Dexmedetomidine as a Rapid Bolus for Treatment and Prophylactic Prevention of Emergence Agitation in Anesthetized Children.Anesth Analg. 2015 Nov; 121(5):1308-15.A&A
Administration of dexmedetomidine (DEX) in the pediatric population for its sedative, analgesic, and anxiolytic properties has been widely reported, despite there being no label indication approved by the U.S. Food and Drug Administration for pediatric patients. Infusions of DEX, rather than bolus administration, are recommended to attenuate the hemodynamic response caused by the α2-adrenoreceptor agonist. In this prospective, double-blind, randomized study, we examined the effect of rapid IV bolus injection of DEX on emergence agitation and the hemodynamic response in a large sample of children undergoing tonsillectomy with or without adenoidectomy, with or without myringotomy, and/or tympanostomy tube insertion.
Four hundred patients, aged 4 to 10 years, undergoing tonsillectomy with or without adenoidectomy, with or without myringotomy, and/or tympanostomy tube insertion, were randomized at a 1:1 ratio into 1 of the 2 treatment groups in a double-blinded fashion. After a standardized anesthetic regimen and approximately 5 minutes before the end of surgery, patients in group DEX were administered a rapid IV bolus of 4 μg·mL DEX at a dose of 0.5 μg·kg, whereas patients in group saline received a rapid IV bolus of equivalent volume saline. Baseline measurements of heart rate, systolic blood pressure, diastolic blood pressure, respiratory rate, and blood oxygen saturation were collected immediately before study drug administration and every minute thereafter for 5 minutes. In the postanesthesia care unit, vital signs were measured, emergence agitation (EA) was assessed using the Pediatric Anesthesia Emergence Delirium scale, and postoperative opioid use and complications were recorded.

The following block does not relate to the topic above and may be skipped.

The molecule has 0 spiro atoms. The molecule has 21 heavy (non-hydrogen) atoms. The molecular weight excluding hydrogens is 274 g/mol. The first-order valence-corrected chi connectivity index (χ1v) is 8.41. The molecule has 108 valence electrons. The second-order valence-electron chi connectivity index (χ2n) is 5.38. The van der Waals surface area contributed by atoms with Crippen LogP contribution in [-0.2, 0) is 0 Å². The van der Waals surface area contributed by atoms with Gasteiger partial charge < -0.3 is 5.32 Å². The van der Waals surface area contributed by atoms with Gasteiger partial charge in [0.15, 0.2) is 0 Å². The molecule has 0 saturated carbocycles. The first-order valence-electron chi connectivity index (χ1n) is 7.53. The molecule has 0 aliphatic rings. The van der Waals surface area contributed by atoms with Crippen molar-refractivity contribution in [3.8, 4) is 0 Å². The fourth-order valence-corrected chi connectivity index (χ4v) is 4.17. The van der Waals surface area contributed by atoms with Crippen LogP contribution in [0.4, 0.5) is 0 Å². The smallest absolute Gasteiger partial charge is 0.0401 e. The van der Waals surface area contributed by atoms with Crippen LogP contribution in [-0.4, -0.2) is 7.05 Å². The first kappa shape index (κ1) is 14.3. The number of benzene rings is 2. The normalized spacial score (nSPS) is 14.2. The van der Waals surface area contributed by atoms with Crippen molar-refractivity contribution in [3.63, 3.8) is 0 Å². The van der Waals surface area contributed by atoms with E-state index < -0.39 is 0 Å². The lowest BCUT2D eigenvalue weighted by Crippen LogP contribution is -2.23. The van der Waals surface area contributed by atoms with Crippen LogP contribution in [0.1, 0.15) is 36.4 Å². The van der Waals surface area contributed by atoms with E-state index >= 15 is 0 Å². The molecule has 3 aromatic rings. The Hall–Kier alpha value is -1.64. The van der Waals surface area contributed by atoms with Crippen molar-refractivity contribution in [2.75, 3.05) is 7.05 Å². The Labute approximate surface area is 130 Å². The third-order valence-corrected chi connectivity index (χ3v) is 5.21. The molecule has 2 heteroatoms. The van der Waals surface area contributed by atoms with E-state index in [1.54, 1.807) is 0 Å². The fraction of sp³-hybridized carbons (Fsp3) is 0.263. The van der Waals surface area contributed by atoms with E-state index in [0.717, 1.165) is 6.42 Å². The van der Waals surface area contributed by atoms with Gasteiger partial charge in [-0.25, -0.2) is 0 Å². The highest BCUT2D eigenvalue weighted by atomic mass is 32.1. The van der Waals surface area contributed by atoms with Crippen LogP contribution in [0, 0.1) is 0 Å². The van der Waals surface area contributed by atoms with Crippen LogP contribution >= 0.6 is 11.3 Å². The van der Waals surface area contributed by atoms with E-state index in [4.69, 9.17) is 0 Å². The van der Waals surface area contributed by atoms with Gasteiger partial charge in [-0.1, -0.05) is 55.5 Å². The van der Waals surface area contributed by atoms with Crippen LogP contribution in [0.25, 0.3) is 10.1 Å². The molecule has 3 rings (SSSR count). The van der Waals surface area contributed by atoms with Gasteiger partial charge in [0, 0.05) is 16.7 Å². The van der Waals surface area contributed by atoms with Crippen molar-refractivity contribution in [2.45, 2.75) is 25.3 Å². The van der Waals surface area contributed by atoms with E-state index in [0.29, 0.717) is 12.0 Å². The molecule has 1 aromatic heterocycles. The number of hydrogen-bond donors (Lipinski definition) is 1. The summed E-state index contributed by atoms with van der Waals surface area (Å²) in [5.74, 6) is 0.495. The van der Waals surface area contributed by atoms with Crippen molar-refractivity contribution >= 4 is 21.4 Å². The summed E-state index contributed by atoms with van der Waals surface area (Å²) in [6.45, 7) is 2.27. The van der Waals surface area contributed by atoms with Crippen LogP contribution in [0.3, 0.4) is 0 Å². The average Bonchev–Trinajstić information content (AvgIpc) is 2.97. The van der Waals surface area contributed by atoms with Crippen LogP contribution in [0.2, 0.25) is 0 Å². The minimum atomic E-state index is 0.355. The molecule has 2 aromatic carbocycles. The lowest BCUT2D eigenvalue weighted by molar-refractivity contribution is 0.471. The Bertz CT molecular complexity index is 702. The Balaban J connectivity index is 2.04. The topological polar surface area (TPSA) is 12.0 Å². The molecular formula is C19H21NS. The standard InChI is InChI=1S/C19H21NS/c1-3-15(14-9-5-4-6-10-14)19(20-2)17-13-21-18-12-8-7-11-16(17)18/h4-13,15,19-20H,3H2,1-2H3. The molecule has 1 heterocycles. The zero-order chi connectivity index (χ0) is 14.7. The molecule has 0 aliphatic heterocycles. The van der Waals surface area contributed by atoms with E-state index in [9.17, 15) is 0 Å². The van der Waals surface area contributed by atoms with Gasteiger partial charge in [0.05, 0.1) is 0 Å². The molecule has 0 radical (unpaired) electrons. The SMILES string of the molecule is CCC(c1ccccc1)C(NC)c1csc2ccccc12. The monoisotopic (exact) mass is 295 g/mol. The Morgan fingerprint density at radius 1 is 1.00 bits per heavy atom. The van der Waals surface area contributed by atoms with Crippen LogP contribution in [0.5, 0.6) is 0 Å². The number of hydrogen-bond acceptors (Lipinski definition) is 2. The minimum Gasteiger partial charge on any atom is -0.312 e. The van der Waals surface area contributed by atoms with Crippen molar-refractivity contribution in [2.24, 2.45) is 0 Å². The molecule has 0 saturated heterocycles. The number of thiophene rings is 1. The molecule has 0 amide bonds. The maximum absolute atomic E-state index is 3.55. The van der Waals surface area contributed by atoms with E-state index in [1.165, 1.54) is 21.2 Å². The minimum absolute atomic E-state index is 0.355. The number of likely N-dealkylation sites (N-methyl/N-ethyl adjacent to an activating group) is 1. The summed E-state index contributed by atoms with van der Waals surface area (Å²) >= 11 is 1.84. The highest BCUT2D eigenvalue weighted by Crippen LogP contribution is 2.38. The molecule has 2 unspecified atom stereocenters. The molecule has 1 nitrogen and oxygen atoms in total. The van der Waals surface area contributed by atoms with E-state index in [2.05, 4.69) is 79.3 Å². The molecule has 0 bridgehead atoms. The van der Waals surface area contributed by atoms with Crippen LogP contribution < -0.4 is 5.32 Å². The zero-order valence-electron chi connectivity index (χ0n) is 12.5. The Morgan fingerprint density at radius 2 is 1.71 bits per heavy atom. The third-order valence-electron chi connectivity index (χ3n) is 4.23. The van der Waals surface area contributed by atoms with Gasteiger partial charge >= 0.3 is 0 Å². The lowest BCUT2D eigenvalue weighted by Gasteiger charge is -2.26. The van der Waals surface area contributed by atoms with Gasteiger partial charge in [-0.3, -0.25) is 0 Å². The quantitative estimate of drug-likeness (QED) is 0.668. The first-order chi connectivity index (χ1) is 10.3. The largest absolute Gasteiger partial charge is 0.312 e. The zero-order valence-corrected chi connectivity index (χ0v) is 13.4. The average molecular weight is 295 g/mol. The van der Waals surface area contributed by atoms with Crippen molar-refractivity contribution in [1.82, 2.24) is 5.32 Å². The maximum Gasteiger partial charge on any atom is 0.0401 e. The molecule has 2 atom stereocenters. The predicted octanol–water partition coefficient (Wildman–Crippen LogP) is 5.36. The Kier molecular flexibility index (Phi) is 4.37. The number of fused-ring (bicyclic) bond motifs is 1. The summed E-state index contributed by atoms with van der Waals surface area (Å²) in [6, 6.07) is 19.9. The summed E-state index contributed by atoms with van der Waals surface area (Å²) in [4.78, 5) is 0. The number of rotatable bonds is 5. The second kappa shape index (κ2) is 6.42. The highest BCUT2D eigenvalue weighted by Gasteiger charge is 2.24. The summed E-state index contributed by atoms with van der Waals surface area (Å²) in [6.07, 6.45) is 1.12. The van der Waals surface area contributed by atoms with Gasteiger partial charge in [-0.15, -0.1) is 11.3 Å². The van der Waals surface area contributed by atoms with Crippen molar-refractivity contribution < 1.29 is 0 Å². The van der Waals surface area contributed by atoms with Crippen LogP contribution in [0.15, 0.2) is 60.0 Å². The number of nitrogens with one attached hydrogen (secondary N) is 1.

The incidence of EA in group DEX was significantly lower than that in group saline, regardless of whether EA was defined as a Pediatric Anesthesia Emergence Delirium score >10 (36% vs 66%, respectively; P < 0.0001; relative risk [95% confidence interval] = 0.527 [0.421-0.660]; number needed to treat = 3.33) or >12 (30% vs 61%, respectively; P < 0.0001; relative risk [95% confidence interval] = 0.560 [0.458-0.684]; number needed to treat = 3.23). Both groups exhibited similar baseline vital signs before study drug injection (all P ≥ 0.602). After injection, group DEX experienced a significant decrease in heart rate for all time points in comparison with group saline (all P < 0.0001). A significant, biphasic blood pressure response was observed in group DEX, specifically, a transient increase in systolic blood pressure at 1 minute after injection (P < 0.0001) and a subsequent decrease below baseline for 3, 4, and 5 minutes (all P < 0.0001). No patients required treatment for bradycardia, hypertension, or hypotension. A significantly smaller percentage of patients in group DEX received postoperative, supplemental opioid medication compared with group saline (48% vs 73%, respectively; P < 0.0001). Group DEX appeared to experience fewer adverse events than group saline as well (9% vs 17%, respectively; P = 0.025).
Rapid IV bolus administration of DEX in children improved their recovery profile by reducing the incidence of EA. A statistically significant change in hemodynamics was observed, but no patients required any intervention for hemodynamic changes. Furthermore, DEX reduced the incidence of postoperative opioid administration, and a trend of fewer adverse events was observed in group DEX.